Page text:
SAO PAULO (Reuters) - Brazil’s securities regulator formally accused eight former executives of state-run oil company Petroleo Brasileiro SA of corruption on Friday, as the world’s largest graft investigation stretches deep into its third year.
According to a legal filing by the CVM, Brazil’s equivalent to the U.S. Securities and Exchange Commission, the accusations relate to possible irregularities in the contracting process for three drill ships. The accusations stem from an investigation started in March 2016, and include two former CEOs of Petrobras (PETR4.SA), as the company is commonly known.
Petrobras is at the center of the so-called Lava Jato or “Car Wash” scandal, a massive corruption investigation that has sent dozens of top ranked executives and politicians to jail. The company, which is the target of 14 separate CVM inquiries, did not immediately respond to en e-mail requesting comment.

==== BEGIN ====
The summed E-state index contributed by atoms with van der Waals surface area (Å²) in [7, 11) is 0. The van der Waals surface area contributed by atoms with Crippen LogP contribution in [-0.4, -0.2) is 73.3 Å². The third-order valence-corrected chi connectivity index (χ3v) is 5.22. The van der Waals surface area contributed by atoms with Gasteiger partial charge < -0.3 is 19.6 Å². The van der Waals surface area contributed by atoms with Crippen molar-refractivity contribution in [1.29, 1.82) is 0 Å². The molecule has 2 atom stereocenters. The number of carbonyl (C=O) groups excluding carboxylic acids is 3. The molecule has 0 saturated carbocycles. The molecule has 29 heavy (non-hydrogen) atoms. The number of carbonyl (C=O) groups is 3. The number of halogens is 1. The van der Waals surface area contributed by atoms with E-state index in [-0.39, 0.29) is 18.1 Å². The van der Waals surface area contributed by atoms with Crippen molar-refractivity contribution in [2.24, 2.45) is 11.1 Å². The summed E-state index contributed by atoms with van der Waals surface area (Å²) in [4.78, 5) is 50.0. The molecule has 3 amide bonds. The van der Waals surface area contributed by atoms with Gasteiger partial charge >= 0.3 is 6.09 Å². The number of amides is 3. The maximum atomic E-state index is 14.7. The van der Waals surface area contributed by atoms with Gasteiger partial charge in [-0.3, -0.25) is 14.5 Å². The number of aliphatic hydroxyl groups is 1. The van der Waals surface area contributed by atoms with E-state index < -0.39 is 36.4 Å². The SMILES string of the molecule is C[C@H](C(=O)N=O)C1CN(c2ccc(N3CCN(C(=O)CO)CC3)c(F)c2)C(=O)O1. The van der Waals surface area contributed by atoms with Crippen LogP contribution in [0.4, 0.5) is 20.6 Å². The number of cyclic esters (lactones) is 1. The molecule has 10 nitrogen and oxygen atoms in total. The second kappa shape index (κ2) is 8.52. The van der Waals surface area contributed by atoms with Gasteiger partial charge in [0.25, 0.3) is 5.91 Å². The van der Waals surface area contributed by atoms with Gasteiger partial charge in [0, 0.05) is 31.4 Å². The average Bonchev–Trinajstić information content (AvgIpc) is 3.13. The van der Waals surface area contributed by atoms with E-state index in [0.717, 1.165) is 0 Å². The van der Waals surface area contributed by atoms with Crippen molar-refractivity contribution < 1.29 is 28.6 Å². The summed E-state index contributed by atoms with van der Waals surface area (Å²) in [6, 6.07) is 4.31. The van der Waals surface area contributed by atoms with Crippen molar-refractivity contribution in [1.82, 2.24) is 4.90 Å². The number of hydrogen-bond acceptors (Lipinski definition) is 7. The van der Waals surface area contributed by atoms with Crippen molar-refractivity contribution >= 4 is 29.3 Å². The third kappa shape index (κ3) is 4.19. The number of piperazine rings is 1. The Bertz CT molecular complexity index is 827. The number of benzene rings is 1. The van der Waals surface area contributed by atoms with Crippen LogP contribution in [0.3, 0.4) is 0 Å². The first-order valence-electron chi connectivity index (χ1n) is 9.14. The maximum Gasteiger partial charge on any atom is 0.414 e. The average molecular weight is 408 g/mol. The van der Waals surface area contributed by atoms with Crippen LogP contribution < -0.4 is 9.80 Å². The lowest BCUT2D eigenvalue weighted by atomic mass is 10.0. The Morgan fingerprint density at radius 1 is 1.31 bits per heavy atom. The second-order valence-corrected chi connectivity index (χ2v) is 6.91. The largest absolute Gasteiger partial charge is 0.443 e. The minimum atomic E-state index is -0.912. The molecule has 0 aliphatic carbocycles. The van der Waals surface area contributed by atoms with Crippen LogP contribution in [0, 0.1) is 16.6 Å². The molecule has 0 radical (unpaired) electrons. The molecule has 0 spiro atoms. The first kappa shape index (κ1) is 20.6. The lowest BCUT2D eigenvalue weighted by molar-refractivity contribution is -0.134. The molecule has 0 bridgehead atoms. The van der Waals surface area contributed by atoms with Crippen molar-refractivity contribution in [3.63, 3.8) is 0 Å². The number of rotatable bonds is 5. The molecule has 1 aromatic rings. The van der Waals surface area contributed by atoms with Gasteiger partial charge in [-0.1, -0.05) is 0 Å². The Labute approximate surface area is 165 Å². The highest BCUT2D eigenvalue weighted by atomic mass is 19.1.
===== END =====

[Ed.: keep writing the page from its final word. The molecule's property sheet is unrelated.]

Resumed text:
Among the accused in CVM’s filing are former Petrobras chief executives Maria das Graças Foster and José Sérgio Gabrielli; former services head Renato Duque; former supply chain head Paulo Roberto Costa; former international business head Nestor Cerveró; former CFO Almir Barbassa; former exploration and production head Guilherme Estrella; and former gas and energy head Ildo Sauer.
Several of the accused, including Duque and Roberto Costa, have already been convicted of separate corruption-related offenses. There was no public information immediately available regarding the timeline for the next steps in the legal proceedings.
Reporting by Aluisio Alves and Gram Slattery; editing by Grant McCool